Each round begins with a team of four playing Survivor and a team of four playing Infected, with an preparation clock counting down for Survivors to quickly arm themselves and decide on a gameplan, and Infected to strategize and place themselves as well. During this time, Infected are free to roam the entire area except the small radius that the Survivors are confined to, containing the target and supplies. Even at this point, the gas tanks scattered among the area are visible by orange outlines. Once the prep clock is deplenished, the real match begins with a minute thirty seconds on the clock. Survivors then seek out and collect gas cans (only one Survivor can carry one at a time), and pour them into the target. Each gas can poured into the target will add one point to the Survivor's score, and add 20 seconds to the time clock. The round will end when the clock reaches 0.0, or if all Survivors are incapacitated or dead. However, should the clock run out and a Survivor is holding a gas can, the game will continue until the gas can is poured into the target, extending the match by 20 seconds, or the gas can is dropped, ending the round. The sides then switch, and the new Surviving team does the same to try to pour more gas cans than the other. Once this has been accomplished, the match goes to that team, otherwise the match goes to the other. For instance, if the first team scored 8 points (by successfully pouring 8 cans into the target), if the second team scores 9 points the round is automatically over, and that team takes the match. Depending on the 'best of' settings chosen by the leader (best of 3, best of 5, best of 7), this will continue until one team has the majority of matches.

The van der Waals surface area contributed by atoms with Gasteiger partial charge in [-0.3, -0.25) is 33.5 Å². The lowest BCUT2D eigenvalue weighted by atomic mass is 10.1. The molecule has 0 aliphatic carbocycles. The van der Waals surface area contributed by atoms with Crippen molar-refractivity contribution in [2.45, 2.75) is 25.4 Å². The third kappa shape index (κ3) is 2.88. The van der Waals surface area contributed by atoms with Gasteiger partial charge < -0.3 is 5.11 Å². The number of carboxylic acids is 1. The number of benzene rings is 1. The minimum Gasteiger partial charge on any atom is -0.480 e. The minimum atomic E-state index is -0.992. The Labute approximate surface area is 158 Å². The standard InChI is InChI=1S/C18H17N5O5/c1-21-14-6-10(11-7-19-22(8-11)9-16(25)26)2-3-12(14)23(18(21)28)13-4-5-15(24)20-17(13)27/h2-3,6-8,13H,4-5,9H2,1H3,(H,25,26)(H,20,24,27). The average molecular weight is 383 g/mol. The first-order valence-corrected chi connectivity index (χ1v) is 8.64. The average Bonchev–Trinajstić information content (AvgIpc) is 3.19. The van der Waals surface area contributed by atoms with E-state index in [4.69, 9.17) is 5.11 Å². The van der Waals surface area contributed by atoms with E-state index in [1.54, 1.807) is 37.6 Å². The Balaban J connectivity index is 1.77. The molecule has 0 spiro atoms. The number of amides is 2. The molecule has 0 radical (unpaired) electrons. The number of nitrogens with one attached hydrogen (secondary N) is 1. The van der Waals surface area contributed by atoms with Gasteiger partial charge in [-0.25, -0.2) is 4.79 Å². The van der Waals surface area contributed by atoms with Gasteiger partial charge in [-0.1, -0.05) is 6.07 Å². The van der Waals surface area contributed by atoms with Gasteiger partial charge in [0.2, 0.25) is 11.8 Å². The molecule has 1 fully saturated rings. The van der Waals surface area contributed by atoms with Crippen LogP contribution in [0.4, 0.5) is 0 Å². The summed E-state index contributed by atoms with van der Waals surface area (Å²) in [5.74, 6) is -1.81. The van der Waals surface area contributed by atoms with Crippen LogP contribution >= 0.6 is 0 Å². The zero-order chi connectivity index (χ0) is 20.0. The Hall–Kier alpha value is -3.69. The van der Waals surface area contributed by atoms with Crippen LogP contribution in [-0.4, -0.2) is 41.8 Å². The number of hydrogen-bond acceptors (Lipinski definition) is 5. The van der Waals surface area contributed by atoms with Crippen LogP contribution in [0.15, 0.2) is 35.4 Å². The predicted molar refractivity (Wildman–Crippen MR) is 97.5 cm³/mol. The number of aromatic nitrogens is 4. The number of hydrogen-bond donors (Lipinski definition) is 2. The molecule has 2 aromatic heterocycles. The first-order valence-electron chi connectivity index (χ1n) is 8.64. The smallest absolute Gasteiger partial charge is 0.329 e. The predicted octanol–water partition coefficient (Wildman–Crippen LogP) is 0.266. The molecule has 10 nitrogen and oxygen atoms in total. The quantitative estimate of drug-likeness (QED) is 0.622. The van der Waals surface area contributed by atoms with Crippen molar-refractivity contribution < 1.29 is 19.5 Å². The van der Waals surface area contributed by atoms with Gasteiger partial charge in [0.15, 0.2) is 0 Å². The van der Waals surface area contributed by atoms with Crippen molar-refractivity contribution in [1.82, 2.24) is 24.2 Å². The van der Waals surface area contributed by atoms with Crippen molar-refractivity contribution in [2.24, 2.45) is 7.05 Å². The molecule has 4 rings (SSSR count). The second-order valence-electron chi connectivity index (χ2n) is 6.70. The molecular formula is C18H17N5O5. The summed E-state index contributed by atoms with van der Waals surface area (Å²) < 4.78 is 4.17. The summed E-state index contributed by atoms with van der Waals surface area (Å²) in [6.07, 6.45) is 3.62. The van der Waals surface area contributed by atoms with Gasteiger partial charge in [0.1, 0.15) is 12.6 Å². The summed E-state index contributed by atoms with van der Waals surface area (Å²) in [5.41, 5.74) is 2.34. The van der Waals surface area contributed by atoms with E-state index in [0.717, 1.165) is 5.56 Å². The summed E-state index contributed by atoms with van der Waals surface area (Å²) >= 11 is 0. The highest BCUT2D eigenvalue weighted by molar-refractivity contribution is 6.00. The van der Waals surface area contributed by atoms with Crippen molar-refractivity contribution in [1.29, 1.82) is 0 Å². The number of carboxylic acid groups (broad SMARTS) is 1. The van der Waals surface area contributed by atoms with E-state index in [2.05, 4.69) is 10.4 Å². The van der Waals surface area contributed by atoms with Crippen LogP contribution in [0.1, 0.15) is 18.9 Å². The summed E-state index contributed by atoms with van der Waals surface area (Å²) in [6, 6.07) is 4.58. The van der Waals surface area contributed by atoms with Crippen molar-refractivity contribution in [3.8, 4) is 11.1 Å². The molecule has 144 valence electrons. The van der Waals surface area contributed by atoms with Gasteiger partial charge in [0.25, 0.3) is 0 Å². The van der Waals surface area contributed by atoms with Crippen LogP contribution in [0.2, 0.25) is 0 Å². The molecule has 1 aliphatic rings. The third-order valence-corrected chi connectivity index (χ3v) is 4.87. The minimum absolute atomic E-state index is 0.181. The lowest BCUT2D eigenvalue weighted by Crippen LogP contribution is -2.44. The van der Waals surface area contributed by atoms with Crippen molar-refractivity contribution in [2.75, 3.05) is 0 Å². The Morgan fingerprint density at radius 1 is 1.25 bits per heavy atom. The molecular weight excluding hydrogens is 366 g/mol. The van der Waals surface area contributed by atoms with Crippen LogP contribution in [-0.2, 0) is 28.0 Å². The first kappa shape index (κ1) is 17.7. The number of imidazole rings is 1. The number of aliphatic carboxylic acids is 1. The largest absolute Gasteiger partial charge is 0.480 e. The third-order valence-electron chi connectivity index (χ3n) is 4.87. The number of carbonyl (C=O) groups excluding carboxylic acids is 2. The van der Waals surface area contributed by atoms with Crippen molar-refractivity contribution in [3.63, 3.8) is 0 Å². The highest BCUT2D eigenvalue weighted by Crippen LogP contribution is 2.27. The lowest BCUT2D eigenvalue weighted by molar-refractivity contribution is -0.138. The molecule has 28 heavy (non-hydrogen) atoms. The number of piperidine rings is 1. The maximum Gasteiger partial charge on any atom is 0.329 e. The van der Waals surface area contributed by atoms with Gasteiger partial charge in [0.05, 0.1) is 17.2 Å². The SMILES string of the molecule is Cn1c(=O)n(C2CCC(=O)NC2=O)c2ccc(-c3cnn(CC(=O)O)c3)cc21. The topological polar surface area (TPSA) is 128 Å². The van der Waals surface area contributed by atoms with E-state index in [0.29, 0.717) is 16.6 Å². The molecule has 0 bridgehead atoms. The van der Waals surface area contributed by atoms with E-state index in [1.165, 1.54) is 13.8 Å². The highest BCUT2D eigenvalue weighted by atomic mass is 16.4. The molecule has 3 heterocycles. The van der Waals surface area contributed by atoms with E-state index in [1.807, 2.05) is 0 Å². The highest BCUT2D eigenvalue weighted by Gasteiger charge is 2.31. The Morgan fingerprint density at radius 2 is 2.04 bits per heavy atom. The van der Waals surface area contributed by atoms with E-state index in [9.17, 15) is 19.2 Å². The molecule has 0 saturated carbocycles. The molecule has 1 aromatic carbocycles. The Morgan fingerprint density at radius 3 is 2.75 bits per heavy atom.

White outlines on gas cans allow for Survivor's to plan their strategy of collection.
Having more than one option for players looking for competitive play is good enough as it is, but Scavenge mode is also an excellent alternative for those not looking to invest so much time in a full campaign match. Scavenge mode is also much more simple and to the point than its competitive counterpart, and is a great choice for those looking to play L4D2 at LAN parties.
Survival mode hasn't seen much change at all between the first and sequel games. You begin in a certain area of a campaign (chosen by the lobby leader), usually an area where a grand horde or finale takes place in the actual Campaign playthrough. A timer is present at the top of the screen and is inactive until triggered by one of the players. This gives the team of four Survivors time to collect items, accumulated explosives, and set up for the endless entourage of Infected. Once ready, the round is triggered and the clock begins to keep the time from that point until the entire team is defeated, either by incapacitation or death. There a three marks to aim for: bronze (four minutes), silver (seven minutes), and gold (ten minutes). Should the team make it past ten minutes, that game will record the record until defeat.